Drugged driving laws lag behind legalized marijuana movement

For the first time in three legislative sessions, lawmakers in California are not considering any proposals to toughen the state's marijuana-impaired driving laws. Although driving while stoned is already against the law in California, determining which drivers are too high to get behind the wheel is proving to be less straightforward than making the same determination with regard to alcohol impairment.

A matter of timing

In cases of suspected drunk driving, chemical testing of a blood or breath sample provides a relatively reliable way of determining whether a driver is under the influence. As a person becomes more intoxicated, his or her blood alcohol content (BAC) levels rise, and those levels fall again as the person sobers up.

In contrast, marijuana metabolites are eliminated more slowly from the body and can remain detectable in the bloodstream for several days after the drug's intoxicating effects have worn off. This means that a person who tests positive for marijuana use may not actually be high at the time the test was administered. Previous attempts to criminalize stoned driving based solely on THC levels have been met with vocal criticism from activists who point out that such a law could have the effect of penalizing sober drivers who had used marijuana hours, days or even weeks earlier.

A quest for more reliable testing

This does not mean, however, that stoned driving is safe - only that existing chemical tests may not be the most practical or effective way to determine whether a driver is actually impaired. Some say a better way to target stoned drivers is to develop roadside testing that can be used to determine impairment in drivers suspected of being under the influence of marijuana.

A recent study revealed one potential solution to the problem: saliva testing. Unlike urinalysis, saliva testing is only sensitive to recent marijuana use, according to a report published recently in the Journal of Analytic Toxicology. Saliva testing also has the advantage of being quick and easy to administer during a traffic stop, without the need for the driver to be transferred to a separate testing facility as is required for urinalysis. It remains to be seen, however, whether oral swab test kits will be practical and affordable on a large scale.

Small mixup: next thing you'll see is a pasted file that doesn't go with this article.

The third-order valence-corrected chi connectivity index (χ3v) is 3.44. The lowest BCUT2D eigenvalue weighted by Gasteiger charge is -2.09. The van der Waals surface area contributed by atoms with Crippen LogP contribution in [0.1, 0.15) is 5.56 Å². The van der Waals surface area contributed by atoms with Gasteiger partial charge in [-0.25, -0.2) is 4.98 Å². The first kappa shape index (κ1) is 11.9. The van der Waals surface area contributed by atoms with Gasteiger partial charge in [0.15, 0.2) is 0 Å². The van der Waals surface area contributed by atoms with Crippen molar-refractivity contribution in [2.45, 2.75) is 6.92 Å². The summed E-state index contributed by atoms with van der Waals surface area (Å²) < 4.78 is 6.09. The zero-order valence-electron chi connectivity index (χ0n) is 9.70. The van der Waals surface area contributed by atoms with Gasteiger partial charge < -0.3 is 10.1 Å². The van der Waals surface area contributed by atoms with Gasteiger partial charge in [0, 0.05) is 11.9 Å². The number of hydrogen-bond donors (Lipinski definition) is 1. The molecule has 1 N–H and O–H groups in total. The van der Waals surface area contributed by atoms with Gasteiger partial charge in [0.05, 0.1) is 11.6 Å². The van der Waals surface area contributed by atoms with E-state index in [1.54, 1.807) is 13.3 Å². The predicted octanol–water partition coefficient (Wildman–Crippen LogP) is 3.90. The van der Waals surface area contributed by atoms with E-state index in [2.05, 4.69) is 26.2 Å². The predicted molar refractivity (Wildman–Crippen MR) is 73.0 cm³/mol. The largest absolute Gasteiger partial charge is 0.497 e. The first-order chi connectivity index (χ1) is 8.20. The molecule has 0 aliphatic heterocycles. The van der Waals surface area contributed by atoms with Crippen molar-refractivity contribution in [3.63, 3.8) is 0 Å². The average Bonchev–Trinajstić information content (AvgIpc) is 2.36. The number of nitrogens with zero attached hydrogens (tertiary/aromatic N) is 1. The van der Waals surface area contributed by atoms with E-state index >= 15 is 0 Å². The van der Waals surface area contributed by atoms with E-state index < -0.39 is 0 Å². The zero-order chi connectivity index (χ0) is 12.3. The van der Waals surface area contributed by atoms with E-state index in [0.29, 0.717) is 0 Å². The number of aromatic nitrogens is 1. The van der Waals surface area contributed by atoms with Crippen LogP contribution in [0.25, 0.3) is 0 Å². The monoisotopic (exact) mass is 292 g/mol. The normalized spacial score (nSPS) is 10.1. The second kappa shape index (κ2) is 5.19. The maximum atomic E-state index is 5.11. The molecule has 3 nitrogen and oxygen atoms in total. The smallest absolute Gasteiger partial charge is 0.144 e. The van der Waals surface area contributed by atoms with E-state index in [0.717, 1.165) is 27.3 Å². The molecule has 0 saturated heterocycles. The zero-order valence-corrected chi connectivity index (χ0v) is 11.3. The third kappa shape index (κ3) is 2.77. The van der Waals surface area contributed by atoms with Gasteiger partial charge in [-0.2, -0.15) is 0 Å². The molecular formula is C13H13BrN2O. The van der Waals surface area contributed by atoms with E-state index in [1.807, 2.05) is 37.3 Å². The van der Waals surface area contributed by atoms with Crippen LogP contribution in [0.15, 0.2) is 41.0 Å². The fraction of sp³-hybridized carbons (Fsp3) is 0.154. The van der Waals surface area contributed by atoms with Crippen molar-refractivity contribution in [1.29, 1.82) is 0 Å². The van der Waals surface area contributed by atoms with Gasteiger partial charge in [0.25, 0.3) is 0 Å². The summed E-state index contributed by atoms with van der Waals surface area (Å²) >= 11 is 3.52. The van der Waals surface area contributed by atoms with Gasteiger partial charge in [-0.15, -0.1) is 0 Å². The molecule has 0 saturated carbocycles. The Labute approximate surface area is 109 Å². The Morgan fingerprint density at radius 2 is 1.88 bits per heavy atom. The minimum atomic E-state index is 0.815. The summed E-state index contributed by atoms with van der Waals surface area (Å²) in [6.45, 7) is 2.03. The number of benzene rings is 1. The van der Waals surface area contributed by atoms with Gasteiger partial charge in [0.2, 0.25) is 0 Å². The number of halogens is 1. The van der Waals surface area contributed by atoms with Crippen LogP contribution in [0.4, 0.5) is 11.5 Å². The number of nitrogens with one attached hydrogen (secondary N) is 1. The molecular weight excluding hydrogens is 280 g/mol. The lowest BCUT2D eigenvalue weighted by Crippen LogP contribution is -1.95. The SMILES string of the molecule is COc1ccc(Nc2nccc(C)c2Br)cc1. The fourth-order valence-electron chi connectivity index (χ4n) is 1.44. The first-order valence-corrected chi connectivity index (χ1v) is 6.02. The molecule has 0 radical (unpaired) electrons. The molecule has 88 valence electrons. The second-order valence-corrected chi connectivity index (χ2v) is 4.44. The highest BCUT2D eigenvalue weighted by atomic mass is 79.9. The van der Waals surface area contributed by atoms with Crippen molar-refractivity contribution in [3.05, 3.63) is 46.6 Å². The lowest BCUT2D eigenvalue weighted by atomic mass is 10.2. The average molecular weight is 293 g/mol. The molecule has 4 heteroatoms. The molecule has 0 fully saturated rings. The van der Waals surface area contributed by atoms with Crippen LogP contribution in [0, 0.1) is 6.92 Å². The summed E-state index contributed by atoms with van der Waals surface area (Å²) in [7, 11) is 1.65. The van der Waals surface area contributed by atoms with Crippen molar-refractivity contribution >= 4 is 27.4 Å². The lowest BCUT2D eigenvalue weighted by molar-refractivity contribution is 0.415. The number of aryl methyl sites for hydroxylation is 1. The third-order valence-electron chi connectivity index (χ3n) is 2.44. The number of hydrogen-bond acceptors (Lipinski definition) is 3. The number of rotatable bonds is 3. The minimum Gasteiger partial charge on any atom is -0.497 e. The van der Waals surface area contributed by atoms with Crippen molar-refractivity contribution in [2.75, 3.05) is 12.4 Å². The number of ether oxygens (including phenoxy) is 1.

Drugged drivers are liable to crash victims

Just like drivers who are drunk or impaired by other drugs such as cocaine or prescription painkillers, people who cause traffic accidents while driving under the influence of marijuana can be held legally and financially responsible for the damage that they cause.

If you or a family member has been hurt in a crash with a drunk or drugged driver in California, get in touch with an experienced personal injury lawyer to learn about your rights and how to protect them. Depending on the unique circumstances of your case, you may be able to recover compensation for your injuries, lost income, medical bills and more.

Our founding attorney, Scott J. Corwin, has more than 25 years of experience in representing  Car Accident Victims injured in  in the Los Angeles, San Bernardino, Riverside, Orange, San Diego, Ventura and Santa Barbara counties and throughout the state of California.